سكينة is an organization devoted to restoring the feminine principle of tranquillity, embraced and then occluded by Muhammad, when, having struck the peace Treaty of Hudaybiyah in the name of Sakina, he then abrogated it at a time of military advantage, entered Mecca, smashed the icons of religious diversity and ordered the murder of the singer Sarah for singing songs against the patriarchal dominance of Muhammad's religion of submission to al-Llah. Sakina is a manifestation of the feminine face of divinity also expressed in the Jewish Shekhinah, which the prophet received knowledge of in Jewish folklore, before he ordered the genocide of the Jews of Medina, for fear they might betray the Muslims, beheading 700 men and taking their women into physical and sexual slavery.

Sakina Ka'aba سكينة الكعبة A virtual liberation of the original Ka'aba that preceded Islam, in which women and men of all paths are able to meet in non-violent religious tolerance. You are warmly invited to join and contribute your shrine or insights, whatever your following, as long as you can do so respecting ecosystemic democracy.

A compassionate warning to women. Do not join IS! Do not marry them! IS not only beheads innocent people and commits genocide against whole communities, enslaving the women and girls, it treats its own women abysmally and violently, using them as fodder to sexually satisfy fighting men and as mere baby machines for the cause.

She slowly lifts her niqab, revealing her young, heart-shaped face. She calls herself 'Khadija.' It's not her real name, because she's a marked woman. Once a member of a fearsome, female ISIS brigade, she's a recent defector, disillusioned by the group's brutality.

The Khansa'a Brigade is made up of around 25 to 30 women and is tasked with patrolling the streets of Raqqa to ensure that women adhere to proper clothing as outlined by the Islamic State. Beaded or slightly form-fitting abayas are banned. Women are not allowed to show their eyes. Those who break the laws are lashed. The lashings were carried out by Umm Hamza. When Khadija first saw Umm Hamza, she was terrified. "She's not a normal female. She's huge, she has an AK, a pistol, a whip, a dagger and she wears the niqab," Khadija said. Brigade commander Umm Rayan sensed Khadija's fear "and she got close to me and said a sentence I won't forget. 'We are harsh with the infidels, but merciful among ourselves.'" "At the start, I was happy with my job. I felt that I had authority in the streets. But then I started to get scared, scared of my situation. I even started to be afraid of myself." Burned into her mind is an image she saw online of a 16-year-old boy who was crucified for rape. She questioned her inclusion in a group capable of such violence. "The worst thing I saw was a man getting his head hacked off in front of me," she said. The brigade shared its building with a man who specialized in marriage for ISIS fighters. "He was one of the worst people," she said of the man tasked with finding wives for both local and foreign fighters. "The foreign fighters are very brutal with women, even the ones they marry," she said. "There were cases where the wife had to be taken to the emergency ward because of the violence, the sexual violence."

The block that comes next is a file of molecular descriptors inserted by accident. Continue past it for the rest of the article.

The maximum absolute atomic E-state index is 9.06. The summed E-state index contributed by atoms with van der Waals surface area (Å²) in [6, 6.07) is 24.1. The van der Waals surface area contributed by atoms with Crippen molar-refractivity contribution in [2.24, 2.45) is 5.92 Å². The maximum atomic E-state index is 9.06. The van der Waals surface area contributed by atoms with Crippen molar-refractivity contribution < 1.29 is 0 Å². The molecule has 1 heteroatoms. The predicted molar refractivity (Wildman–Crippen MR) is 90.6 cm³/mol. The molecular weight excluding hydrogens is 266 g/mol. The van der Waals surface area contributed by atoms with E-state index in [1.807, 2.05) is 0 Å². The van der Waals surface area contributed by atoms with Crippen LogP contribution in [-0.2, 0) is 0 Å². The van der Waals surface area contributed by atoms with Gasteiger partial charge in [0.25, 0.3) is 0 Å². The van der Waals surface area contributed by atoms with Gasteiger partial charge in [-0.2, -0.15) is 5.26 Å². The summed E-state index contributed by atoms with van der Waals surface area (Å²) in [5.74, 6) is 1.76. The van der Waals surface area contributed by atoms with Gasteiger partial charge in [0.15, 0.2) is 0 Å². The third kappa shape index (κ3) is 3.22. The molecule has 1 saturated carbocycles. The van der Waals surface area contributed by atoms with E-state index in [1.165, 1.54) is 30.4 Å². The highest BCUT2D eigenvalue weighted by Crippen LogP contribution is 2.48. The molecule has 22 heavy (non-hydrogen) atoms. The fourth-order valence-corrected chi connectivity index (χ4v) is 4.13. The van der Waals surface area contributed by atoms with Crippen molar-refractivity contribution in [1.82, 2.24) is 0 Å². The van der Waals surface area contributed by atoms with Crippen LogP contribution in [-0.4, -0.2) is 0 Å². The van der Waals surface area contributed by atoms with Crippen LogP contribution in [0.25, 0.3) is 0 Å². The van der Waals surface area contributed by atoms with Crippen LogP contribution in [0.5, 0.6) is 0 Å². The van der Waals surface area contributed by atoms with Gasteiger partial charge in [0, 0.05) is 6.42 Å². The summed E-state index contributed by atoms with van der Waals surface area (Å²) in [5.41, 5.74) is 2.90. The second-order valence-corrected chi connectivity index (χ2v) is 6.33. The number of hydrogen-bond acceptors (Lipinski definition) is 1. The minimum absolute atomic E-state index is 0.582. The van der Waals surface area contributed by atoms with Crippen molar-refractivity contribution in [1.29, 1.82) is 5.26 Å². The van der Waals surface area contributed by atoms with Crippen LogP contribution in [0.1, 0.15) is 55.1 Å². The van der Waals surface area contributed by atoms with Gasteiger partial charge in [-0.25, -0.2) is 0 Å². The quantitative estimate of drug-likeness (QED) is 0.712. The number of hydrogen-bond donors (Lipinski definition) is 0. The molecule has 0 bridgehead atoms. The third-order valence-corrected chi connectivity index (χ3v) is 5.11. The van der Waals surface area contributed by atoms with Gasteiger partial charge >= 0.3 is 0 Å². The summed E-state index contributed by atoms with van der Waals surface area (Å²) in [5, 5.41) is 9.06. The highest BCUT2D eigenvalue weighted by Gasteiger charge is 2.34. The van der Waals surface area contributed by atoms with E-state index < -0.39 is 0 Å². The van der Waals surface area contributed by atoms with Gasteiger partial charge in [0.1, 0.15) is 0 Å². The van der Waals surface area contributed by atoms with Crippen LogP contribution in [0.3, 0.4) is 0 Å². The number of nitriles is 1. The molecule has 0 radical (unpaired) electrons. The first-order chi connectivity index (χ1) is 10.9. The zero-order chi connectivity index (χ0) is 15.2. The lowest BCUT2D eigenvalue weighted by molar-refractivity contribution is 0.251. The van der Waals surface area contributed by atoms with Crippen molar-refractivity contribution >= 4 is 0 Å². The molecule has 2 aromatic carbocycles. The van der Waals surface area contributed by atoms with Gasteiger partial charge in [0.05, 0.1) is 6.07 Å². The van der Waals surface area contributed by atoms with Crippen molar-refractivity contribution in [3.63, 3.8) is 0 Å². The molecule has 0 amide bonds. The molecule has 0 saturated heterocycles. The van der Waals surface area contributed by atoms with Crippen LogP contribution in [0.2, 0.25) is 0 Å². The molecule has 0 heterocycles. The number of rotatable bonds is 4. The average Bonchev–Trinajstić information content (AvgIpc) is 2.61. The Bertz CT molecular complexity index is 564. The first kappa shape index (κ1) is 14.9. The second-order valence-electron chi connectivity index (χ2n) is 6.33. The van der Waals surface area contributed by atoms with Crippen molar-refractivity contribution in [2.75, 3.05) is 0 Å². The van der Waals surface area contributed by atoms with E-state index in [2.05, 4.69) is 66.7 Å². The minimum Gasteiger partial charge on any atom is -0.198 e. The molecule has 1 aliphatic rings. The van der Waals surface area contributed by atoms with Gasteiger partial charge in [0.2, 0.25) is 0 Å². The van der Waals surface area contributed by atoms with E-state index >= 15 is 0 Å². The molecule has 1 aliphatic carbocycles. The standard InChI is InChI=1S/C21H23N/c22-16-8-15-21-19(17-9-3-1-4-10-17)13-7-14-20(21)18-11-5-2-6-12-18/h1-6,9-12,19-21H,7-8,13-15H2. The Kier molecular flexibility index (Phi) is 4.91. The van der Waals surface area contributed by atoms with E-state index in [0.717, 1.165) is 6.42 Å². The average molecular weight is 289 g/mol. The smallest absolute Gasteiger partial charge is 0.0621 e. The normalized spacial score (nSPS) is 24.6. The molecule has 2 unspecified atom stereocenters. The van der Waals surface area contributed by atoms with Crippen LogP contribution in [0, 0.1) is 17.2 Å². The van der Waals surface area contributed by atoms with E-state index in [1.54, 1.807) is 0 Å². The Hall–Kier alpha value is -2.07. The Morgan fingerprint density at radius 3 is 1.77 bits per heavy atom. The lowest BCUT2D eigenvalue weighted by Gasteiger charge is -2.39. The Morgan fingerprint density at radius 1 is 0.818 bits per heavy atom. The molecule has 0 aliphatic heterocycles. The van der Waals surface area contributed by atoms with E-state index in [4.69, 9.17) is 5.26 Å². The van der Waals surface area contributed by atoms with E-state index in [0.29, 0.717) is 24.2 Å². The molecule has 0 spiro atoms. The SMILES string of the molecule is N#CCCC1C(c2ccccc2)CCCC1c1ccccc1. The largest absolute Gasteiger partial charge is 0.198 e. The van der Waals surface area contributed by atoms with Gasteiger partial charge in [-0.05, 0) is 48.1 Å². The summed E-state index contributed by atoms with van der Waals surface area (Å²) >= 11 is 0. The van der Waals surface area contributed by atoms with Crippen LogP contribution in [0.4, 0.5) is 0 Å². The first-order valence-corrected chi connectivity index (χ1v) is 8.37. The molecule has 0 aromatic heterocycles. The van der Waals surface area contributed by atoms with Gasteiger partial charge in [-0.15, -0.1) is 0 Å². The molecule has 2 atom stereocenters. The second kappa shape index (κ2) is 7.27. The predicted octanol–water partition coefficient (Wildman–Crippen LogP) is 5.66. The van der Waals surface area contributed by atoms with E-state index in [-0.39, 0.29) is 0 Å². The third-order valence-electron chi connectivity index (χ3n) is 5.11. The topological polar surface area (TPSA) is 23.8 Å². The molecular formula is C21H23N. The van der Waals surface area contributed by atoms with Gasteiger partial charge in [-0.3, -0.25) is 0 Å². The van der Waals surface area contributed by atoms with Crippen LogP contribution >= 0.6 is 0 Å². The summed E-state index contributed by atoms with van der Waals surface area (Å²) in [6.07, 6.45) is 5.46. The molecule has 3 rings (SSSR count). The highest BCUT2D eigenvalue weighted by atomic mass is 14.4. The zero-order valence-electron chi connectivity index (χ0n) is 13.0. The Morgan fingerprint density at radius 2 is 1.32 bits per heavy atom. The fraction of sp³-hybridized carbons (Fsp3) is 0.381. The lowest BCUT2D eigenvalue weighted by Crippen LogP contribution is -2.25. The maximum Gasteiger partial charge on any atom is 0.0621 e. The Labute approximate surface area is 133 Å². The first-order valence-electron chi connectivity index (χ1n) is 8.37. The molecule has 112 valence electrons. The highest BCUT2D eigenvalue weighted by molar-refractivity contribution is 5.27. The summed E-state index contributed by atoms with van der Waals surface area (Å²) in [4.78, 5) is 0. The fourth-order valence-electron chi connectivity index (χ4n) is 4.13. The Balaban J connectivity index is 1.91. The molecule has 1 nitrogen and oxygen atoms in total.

With her commander pressuring her to submit to marriage, Khadija decided she needed to leave the brigade. "So it was at this point, I said enough. After all that I had already seen and all the times I stayed silent, telling myself, 'We're at war, then it will all be rectified.' "But after this, I decided no, I have to leave." Khadija still wears the niqab, not just to conceal her identity but also because she's struggling to adapt back to life outside the Islamic State. Regretful of her immersion in radical Islam, she is wary of another sudden change. "It has to be gradual, so that I don't become someone else. I am afraid of becoming someone else. Someone who swings, as a reaction in the other direction, after I was so entrenched in religion, that I reject religion completely," she said.

Raping women and cutting out their hearts

Kader fled 10 days ago, leaving his village, which lies 16km from Kobani centre, in the small hours of the morning. He and his wife took their five-year-old, their toddler and what little else they could carry. His uncle, who was 85 was beheaded. "He could not even lift a weapon," said the young father, baffled by the brutality. Even more haunting were stories from his wife's village, where the fleeing family found the bodies of her sister and an eight-year-old niece lying in pools of blood. "They had been raped, and their hearts were cut out of their chests and left on top of the bodies," he said, struggling to hold back tears. "I buried them with my own hands."

Islamic State seeks to justify enslaving Yazidi women and girls in Iraq in what it praised as the revival of an ancient custom of using women and children as spoils of war.

The Islamic State group says it has enslaved families from the minority Yazidi sect after overrunning their villages in northwestern Iraq, in what it praised as the revival of an ancient custom of using women and children as spoils of war. The ancient custom of enslavement had fallen out of use because of deviation from true Islam, but was revived when fighters overran Yazidi villages in Iraq's Sinjar region. "After capture, the Yazidi women and children were then divided according to the Shariah amongst the fighters of the Islamic State who participated in the Sinjar operations, after one fifth of the slaves were transferred to the Islamic State's authority to be divided as khums [a traditional tax on the spoils of war]. This large-scale enslavement of mushrik (idolator) families is probably the first since the abandonment of Shariah law".